After suffering through five lean years, optimism is slowly returning to the mineral exploration sector, and nowhere is that more evident than in northwestern Ontario.
Fresh from soaking in the buoyant atmosphere at the Prospectors and Developers mining convention in Toronto in March, John Mason sees more geologists in the field, once-dormant drilling companies have rigs turning, and shortages of skilled and experienced labour are being reported in some areas.
“The optimism is real in terms of the money starting to flow,” said the project manager of mining services for the Thunder Bay Community Economic Development Commission, as prices for gold and other metals begin to rebound and exploration capital is more readily available.
When the City of Thunder Bay released its Mining Readiness Strategy in 2013, it pinpointed nine projects in the region that had near-term potential to become mines.
A few more have since entered the picture, including Harte Gold’s decision to transition its Sugar Zone project, north of White River, into commercial production in 2018.
Action in the Hemlo gold camp along Lake Superior’s North Shore is heating up with reports that Barrick will realize 10 more years of life out of its Williams Mine after the mining company performed 18 months of exploration.
It’s encouraged several junior companies to take a second look at the small greenstone belt. Those outfits with ground staked near, or adjacent to, Barrick can more easily raise money for exploration.
“That may lead to more discoveries, and may result in one or two more deposits being found,” said Mason.
Exploration had taken place there in fits and starts when gold prices spiked in the 1980s and the first decade of the 2000s, “but it’s still very limited. It needs another fresh look.”
Mason said one of the better projects is Pure Gold’s Madsen project, southwest of Red Lake. From the mid-1930s to the mid-1960s, the Madsen Mine was a significant producer with 2.5 million ounces. More exploration work still needs to be done, but Mason believes there’s a great opportunity for that mine to return to production one day.
One commodity that came out of left field was lithium.
“The price has gone quite crazy in the last 18 months because of lithium-ion battery requirements,” said Mason, of the silver-metal metal that’s powering the electric vehicle and smartphone markets.
Another green metal is graphite, the focus of Zenyatta Ventures’ rich Albany deposit, near Hearst.
The company has collaborated with an Israeli company and Ben Gurion University to develop concrete mixtures containing graphene. They’re also working with interests in Japan and other countries on the fuel cell and lithium battery sphere.
Among the goals of the mining readiness plan was to promote Thunder Bay as a service and supply hub, but also as a bedroom community that the mining workforce can call home.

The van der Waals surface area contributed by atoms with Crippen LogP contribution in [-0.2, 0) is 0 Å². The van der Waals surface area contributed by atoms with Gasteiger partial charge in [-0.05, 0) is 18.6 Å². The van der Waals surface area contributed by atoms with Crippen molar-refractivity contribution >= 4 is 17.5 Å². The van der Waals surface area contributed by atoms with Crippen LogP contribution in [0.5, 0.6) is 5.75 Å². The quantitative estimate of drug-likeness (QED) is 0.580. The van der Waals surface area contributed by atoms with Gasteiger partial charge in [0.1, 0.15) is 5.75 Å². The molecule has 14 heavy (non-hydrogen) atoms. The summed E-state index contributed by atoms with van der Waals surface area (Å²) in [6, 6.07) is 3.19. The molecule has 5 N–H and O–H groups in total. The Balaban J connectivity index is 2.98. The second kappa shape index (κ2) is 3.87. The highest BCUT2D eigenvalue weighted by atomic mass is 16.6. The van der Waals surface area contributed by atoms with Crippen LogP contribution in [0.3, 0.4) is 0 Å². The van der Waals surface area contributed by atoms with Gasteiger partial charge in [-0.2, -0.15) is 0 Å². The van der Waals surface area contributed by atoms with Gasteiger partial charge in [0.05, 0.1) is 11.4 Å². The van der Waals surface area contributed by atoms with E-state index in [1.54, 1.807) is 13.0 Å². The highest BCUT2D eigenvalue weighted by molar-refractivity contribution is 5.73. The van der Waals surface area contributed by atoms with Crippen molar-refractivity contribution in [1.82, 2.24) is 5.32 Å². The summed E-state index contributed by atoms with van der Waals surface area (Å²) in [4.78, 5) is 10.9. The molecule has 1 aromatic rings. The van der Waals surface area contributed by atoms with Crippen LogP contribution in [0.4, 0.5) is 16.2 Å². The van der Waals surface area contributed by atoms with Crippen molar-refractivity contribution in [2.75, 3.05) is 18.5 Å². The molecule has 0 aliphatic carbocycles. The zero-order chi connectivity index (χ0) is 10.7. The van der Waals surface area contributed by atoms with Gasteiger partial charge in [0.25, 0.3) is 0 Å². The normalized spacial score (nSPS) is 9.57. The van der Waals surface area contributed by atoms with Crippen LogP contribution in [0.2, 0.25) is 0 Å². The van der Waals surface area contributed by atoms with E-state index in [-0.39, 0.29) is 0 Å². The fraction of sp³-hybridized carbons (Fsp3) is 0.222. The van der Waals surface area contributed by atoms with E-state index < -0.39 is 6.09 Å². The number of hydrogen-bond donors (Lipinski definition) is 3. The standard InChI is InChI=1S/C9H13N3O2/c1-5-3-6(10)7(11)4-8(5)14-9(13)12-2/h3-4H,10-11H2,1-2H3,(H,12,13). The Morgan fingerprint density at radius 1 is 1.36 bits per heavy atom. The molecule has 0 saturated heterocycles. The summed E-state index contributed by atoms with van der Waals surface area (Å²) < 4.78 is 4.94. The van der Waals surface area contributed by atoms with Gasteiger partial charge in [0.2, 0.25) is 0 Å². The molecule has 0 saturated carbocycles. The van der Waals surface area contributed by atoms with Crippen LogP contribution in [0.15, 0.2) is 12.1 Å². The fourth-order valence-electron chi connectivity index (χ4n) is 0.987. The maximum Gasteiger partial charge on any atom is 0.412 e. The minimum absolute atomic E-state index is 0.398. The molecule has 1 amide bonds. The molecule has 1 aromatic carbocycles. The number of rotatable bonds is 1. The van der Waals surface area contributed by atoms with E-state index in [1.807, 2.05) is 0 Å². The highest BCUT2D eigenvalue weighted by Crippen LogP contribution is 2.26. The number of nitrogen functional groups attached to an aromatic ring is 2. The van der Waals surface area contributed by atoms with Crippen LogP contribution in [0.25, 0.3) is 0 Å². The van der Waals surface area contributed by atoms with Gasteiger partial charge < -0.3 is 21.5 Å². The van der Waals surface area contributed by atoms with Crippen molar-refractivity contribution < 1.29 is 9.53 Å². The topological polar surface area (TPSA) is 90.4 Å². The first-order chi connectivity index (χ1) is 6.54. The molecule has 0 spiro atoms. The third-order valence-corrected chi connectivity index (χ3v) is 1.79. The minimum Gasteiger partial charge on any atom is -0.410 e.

Cliffs Natural Resources abandoned its Thunder Bay office in 2013 when it called off its expensive foray into the Ring of Fire, but Goldcorp has settled into expanded Inner City space to handle the administration for its remote Musselwhite Mine, 480 kilometres to the north.
Management is seeking to boost annual production from the 200,000-230,000-ounce range to 300,000 ounces through an aggressive exploration on its large claim holdings. North Bay mining contractors, Redpath, are involved in a $90-million materials handling project to efficiently haul ore to the surface from 1,000 metres under Lake Opapimiskan.
Instead of flying personnel from across Canada into the mine site on a rotational basis, the company wants to ensconce more employees in Thunder Bay, and establish a greater presence in the community through a number of philanthropic endeavours. Close to 30 per cent of the mine’s workforce already lives in the city.
“Part of the message is not just hiring but retaining workers, and keeping them happy,” said Mason.
The stalled Ring of Fire mineral belt in the James Bay region isn’t totally off Thunder Bay’s radar. Mason is engaged in talks with the nearby Fort William First Nation on how to best utilize and promote the expansive Grand Trunk railway lands on the reserve as a heavy industrial park for mineral processing, possibly as a ferrochrome smelter for Noront Resources.
Mason said the best evidence of how mining has reshaped Thunder Bay’s economy is the business spinoffs from New Gold’s Rainy River open-pit project, now under construction northwest of Fort Frances.
As of March, 31 Thunder Bay companies had participated on the supply and service side, handling engineering, fabrication, environmental and health and safety needs for the mine-mill complex. An estimated $80 million has flowed back to these companies, and the project has gobbled up every available unionized millwright, welder and pipefitter in the northwest.
“Well over 1,000 people are on-site,” said Mason. “Four hundred on the operational side, as they train and get ready for the finish line at the end of November for production, and more than 600 contractors who are finishing off the mill. It’s a massive undertaking.”
Mason often meets with the mining companies’ business development managers and procurement officers to ensure local companies are prepared to bid on contracts.
“Whether it’s in maintenance or repair, you need a cadre of key companies that can be called in, formally through an RFP process (or) if you have a major breakdown or schedule shutdown.
“They’re not going to bring somebody in from Alberta or Newfoundland. If you’ve got the talent here, that’s a few hours away, why would you not use them?”
Mason finds the city’s suppliers and service companies themselves are more keenly aware of the exploration projects in the region and more educated on development sequence and the miners’ anticipated service needs.
“Some of these companies get it and have transformed their companies to be right on the mark; others still need help.”